… Or in this case, with a car fully loaded with friends visiting from the US, a cat in a cat carrier, and jam-packed luggage for just under three weeks. There were no bicycles, no scissors, and no cast iron skillets involved but there was lots of salt water, fresh, sea air, sheep petting, and crab cooking going on. Last summer I came up with the term tjörney and wrote about it in one of my Finding Happy in 365 Days blog posts when we were about to embark upon a journey to Tjörn. I thought it was cool and catchy and it rhymed with journey, which we were about to take, so it stuck. And it is always a special journey to travel to Tjörn. Tjörney is my word, but you can borrow it.
Anyway, off we went on our tjörney…
… and it was marvelous! This year we decided to stay for two weeks rather than our usual one-week visit. And it made a huge difference. I mean, you have just barely begun to relax after one week. After two weeks however, you are like melted butter. There is something refreshing and healing about being near the ocean and breathing in the heavy, salt air. Towels never seem to completely dry out, your feet are dirty and stained on the bottom from picking red and black currants and walking barefoot, the nights are silent and dark and restful, and the sea breeze blows away all of your worldly cares.
Three things that I’ve come to associate with summer at Tjörn are: 1) Picnic, boat trips out to Skaboholmen, a smaller islet of Tjörn, 2) Buying fresh crabs directly from the fisherman the day they are caught (and, of course, eating them), and 3) Watching Pina explore the outdoors (albeit attached to harness and leash), eating grass and bugs, and being taunted by the birds.
Skaboholmen is a special place for my husband. He spent nearly all of his childhood summers there. Exploring the rocky cliffs (complete with a secret hidden cave), swimming and basking in the sun, and enjoying picnics with his family and summer friends. It has likewise become a special place for me. Even on days that are a bit more chilly than desired, I look forward to packing up our picnic and feeling the cool air against my face as we make our way to Skaboholmen in our little, motor boat. My husband realized on this trip that their little boat is about 30 years old! (See top photo) He, or she, has served the family well over the years.
Previously christened a badkruka (literally means swimming pot, but it is a term used to describe someone who is a chicken when it comes to getting in the water), I am now officially a swimming goddess. I no longer stand for hours at the waters edge, hesitating until my husband loses his patience, or turns blue. I may hesitate briefly but I now leap in (more like a frog, really), with wild abandon. As long as someone is already in the water to scope out the jellyfish scene. My husband has become my personal, jellyfish scope. I send him out first and he goes under the water, does a 360 turn, and then pops up and says, “ingen maneter,” which means no jellyfish. Which means I have to get in. (Brrrrrr!)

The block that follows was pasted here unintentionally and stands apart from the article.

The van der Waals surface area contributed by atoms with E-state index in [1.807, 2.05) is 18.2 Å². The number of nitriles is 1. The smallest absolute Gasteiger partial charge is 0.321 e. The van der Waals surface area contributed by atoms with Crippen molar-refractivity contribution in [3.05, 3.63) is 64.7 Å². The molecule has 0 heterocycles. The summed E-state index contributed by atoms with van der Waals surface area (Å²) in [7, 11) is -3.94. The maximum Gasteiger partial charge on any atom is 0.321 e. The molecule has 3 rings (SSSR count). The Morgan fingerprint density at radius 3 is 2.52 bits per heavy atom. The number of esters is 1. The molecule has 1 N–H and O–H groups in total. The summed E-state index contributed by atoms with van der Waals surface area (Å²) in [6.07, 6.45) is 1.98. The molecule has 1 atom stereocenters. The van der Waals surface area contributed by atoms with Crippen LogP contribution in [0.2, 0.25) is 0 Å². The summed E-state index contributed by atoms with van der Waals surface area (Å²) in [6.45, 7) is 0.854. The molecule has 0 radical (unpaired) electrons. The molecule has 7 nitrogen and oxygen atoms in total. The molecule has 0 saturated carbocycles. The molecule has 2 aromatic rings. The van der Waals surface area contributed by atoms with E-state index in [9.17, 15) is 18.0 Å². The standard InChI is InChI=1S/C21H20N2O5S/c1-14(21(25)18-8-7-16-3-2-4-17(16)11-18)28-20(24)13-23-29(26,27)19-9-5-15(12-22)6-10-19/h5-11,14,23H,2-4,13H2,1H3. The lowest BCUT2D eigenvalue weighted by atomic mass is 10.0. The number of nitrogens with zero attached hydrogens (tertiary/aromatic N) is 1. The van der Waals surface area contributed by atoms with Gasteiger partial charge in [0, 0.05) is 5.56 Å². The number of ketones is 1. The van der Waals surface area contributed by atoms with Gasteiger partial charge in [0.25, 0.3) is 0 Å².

Then there are the crabs. Delicious, west coast crabs cooked in salted water with a bit of beer, sugar and fresh, crown dill. Some summers we’ve missed out on getting crabs but this summer we succeeded. I always love going to pick them up. It is just a short drive away from the summer cottage. We park next to the water and then walk along a passageway, next to the cottages where the fishermen live, to the crab fishermen’s sjöbod, or boathouse. It is dark inside with the only light coming from a couple of windows and an open door facing the bay. The fishermen sit wrapping crabs in newspaper while you keep count as they go into the bag. Then you race home to scrub and cook them! Seriously, it doesn’t get much better than that.
A new favorite part of going on a tjörney however is watching the fun and excitement our kitty has exploring nature. She loves it there. She loves to sit and eat the grass, and any other tasty weed she comes across, along with an assortment of bugs and insects. And although she did not succeed in a catch, she hunted a field mouse one day and was taunted by a mother bird nearly the entire time we were there. The mother bird had a nest of four babies that we discovered a week into our stay and she was determined to keep Pina’s attention distracted from the nest. She obviously had no idea that Pina was on a leash and harness and couldn’t get to her babies. That is, as long as we were around to watch her. That sneaky cat figured out how to get out of her harness by turning herself around and hoping and pulling again the tautly, stretched out leash until she was able to wriggle out of it. I noticed one day, as we were “hanging out” together in the yard, that she was hoping around and I stood up to see if she had caught something or was caught on something. I caught her just as she’d completely freed herself of the harness and just before she took off. From then on I knew I had to keep a closer eye on her. Smarty cat.
Her favorite place to sleep inside the cottage after a morning or afternoon of bird watching and sunbathing was snuggled between the extra, foam mattresses, stacked on their sides in one of the spare rooms. She even crept inside one of the mattress covers one day (they fit completely around the mattress like a giant pillow case) and it took forever to find her. I finally noticed the lump sticking out on the side of one of the mattresses. She’s a sneaky one.
If you have never been on one, and chances are good that you haven’t since I came up with the term, I highly recommend taking a tjörney, or just a journey if a tjörney is not available. It is a magical and relaxing way to spend your vacation and recharge.
Stay tuned for Parts 2 and 3 of my Vacation Series…
Have a Happy Day!